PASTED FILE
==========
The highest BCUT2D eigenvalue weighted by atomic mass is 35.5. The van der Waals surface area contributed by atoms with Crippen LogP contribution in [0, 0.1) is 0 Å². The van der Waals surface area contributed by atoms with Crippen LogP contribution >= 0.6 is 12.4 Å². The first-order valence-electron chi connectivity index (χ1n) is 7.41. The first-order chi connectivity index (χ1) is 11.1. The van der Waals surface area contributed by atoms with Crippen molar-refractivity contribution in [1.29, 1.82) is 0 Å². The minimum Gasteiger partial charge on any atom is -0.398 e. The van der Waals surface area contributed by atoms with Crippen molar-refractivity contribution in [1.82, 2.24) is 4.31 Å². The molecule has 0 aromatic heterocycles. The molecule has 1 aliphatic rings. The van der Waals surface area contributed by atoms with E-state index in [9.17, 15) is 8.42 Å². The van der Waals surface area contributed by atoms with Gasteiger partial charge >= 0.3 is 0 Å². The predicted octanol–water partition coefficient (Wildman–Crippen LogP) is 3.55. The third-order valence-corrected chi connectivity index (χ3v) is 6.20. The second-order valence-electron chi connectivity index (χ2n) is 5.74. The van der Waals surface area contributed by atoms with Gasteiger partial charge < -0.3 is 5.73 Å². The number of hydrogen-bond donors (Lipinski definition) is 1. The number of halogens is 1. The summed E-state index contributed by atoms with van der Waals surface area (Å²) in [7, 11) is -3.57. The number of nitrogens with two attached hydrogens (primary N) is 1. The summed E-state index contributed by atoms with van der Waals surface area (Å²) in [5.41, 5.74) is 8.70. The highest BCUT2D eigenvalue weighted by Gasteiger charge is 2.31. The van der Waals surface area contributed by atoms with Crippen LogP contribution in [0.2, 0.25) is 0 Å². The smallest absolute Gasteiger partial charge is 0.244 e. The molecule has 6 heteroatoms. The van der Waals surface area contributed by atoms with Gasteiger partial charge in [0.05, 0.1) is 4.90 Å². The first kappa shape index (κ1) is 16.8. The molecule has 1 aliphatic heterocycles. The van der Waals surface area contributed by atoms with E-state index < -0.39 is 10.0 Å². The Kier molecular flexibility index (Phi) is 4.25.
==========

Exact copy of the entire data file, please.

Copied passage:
The highest BCUT2D eigenvalue weighted by atomic mass is 35.5. The van der Waals surface area contributed by atoms with Crippen LogP contribution in [0, 0.1) is 0 Å². The van der Waals surface area contributed by atoms with Crippen LogP contribution >= 0.6 is 12.4 Å². The first-order valence-electron chi connectivity index (χ1n) is 7.41. The first-order chi connectivity index (χ1) is 11.1. The van der Waals surface area contributed by atoms with Crippen molar-refractivity contribution in [1.29, 1.82) is 0 Å². The minimum Gasteiger partial charge on any atom is -0.398 e. The van der Waals surface area contributed by atoms with Crippen molar-refractivity contribution in [1.82, 2.24) is 4.31 Å². The molecule has 0 aromatic heterocycles. The molecule has 1 aliphatic rings. The van der Waals surface area contributed by atoms with E-state index in [9.17, 15) is 8.42 Å². The van der Waals surface area contributed by atoms with Gasteiger partial charge >= 0.3 is 0 Å². The predicted octanol–water partition coefficient (Wildman–Crippen LogP) is 3.55. The third-order valence-corrected chi connectivity index (χ3v) is 6.20. The second-order valence-electron chi connectivity index (χ2n) is 5.74. The van der Waals surface area contributed by atoms with Gasteiger partial charge < -0.3 is 5.73 Å². The number of hydrogen-bond donors (Lipinski definition) is 1. The number of halogens is 1. The summed E-state index contributed by atoms with van der Waals surface area (Å²) in [7, 11) is -3.57. The number of nitrogens with two attached hydrogens (primary N) is 1. The summed E-state index contributed by atoms with van der Waals surface area (Å²) in [5.41, 5.74) is 8.70. The highest BCUT2D eigenvalue weighted by Gasteiger charge is 2.31. The van der Waals surface area contributed by atoms with Crippen LogP contribution in [0.2, 0.25) is 0 Å². The smallest absolute Gasteiger partial charge is 0.244 e. The molecule has 6 heteroatoms. The van der Waals surface area contributed by atoms with Gasteiger partial charge in [0.05, 0.1) is 4.90 Å². The first kappa shape index (κ1) is 16.8. The molecule has 1 aliphatic heterocycles. The van der Waals surface area contributed by atoms with E-state index < -0.39 is 10.0 Å². The Kier molecular flexibility index (Phi) is 4.25.